- Starting point
DGG asked how editors might be able to access resources usually available at academic libraries and other subscription sites, to allow higher quality editing and sourcing of material.
The typical subscription model for these sites is that "[a]ll licenses are based on the existence of a limited and known body of users with discernible use expectations. Sometimes the number is very large, like the population of a city, but the assumption is made that a very small percentage of them will ever use it."
By contrast "Wikipedia is open to everyone, and all our resources need to be available equally; we have no pre-built class elite users that could form a delimited group"
DGG wondered whether:
- "[users] could form such a group, with a reasonable number--in terms of negotiating a reasonable sum, I would try to keep within the range of a small college, 2 or 3 thousand. I can certainly see how to select our 2000 most active mainspace editors, but we'd need to be accessible to people writing their first articles also. My current thought is, the first 2000 people who apply. I think actually we might not have that many who would actually use it, but we'd need to cope with the many who would only think they would. Publisher willingness to do it at all would depend on their opinion of whether it would cannibalize their existing markets. I know some who will not consent for any reasonable sum of money; I know some who might, at least as a 1-year experiment."
But (he said), the situation for publishers was deteriorating, so they might be more willing to experiment or try new avenues.
He later added further information:
- "There would be no caste formation if the arranged limit is not used., which is what I expect. Removing people from the list who do not use the resource is an entirely reasonable way of keeping the list open to newcomers. It might of course happen that 10,000 people would want to use these resources to write Wikipedia articles. This cannot be accommodated by my proposal, but if they actually did so, WP would be so much better off in multiple ways that we would well be able to find the money to renegotiate the contract; the publisher would be delighted to do so. All such contracts are renegotiated from year to year (or 2 or 3 -year periods) based on actual use. If the use goes up, more money is necessary. If it remains very low, the question is whether the resource is worth paying for at all. As for the legality or advisability of confidential negotiations about the cost, the entire industry works in this manner. Most librarians are unhappy with this, but almost all publishers insist. If people attempt to cover all problems, people never agrees on a contract. I imagine every publisher would see this as an experiment, and so would we."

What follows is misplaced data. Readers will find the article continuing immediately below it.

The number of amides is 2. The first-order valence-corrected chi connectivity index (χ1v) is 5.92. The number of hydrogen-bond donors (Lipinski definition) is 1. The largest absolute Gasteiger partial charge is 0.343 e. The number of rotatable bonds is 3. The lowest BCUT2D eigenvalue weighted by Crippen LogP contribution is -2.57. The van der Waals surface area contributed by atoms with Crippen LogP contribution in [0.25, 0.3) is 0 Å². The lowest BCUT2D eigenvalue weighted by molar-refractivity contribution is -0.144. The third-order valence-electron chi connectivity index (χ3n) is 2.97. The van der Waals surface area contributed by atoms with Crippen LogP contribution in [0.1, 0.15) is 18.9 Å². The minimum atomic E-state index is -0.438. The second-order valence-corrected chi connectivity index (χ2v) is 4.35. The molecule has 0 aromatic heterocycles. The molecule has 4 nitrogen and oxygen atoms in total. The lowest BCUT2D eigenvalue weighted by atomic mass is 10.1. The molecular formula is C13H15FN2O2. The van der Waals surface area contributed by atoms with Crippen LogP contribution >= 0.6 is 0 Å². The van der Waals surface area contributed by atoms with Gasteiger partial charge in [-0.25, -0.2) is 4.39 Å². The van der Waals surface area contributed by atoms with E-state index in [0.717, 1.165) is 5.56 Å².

He concluded that "if it turns out the WMF is seriously interested, please let me know privately. The entire possibility relies on the exact arrangements and costs being confidential. I am prepared to attempt to broker such arrangements and consult, but not engage in the routine work that would follow".
- General discussion
Randomran felt the idea would be exceptionally valuable.
FT2 noted that allow certain classes of editor access via a WMF service to online database subscriptions had been proposed at one point, on the WikiEN mailing list. He suggested that we might have fixed criteria for agreed (unpaid) access, and paid access for users who did not meet the criteria.
Bhneihouse agreed it would be of "huge benefit to content" but was concerned that "if [Wikipedia] is free to anyone, regardless of resources, to participate, then [this idea] risks building or reinforcing an elite who has access to other resources that many cannot afford [and forming a kind of club].[...] A club is that which includes but also excludes. I think that is a very dangerous slope for Wikipedia to stand in or to stand near... As soon as there are "classes" of users in a "free" encyclopedia where "everyone can participate" you are destroying... Wikipedia's brand".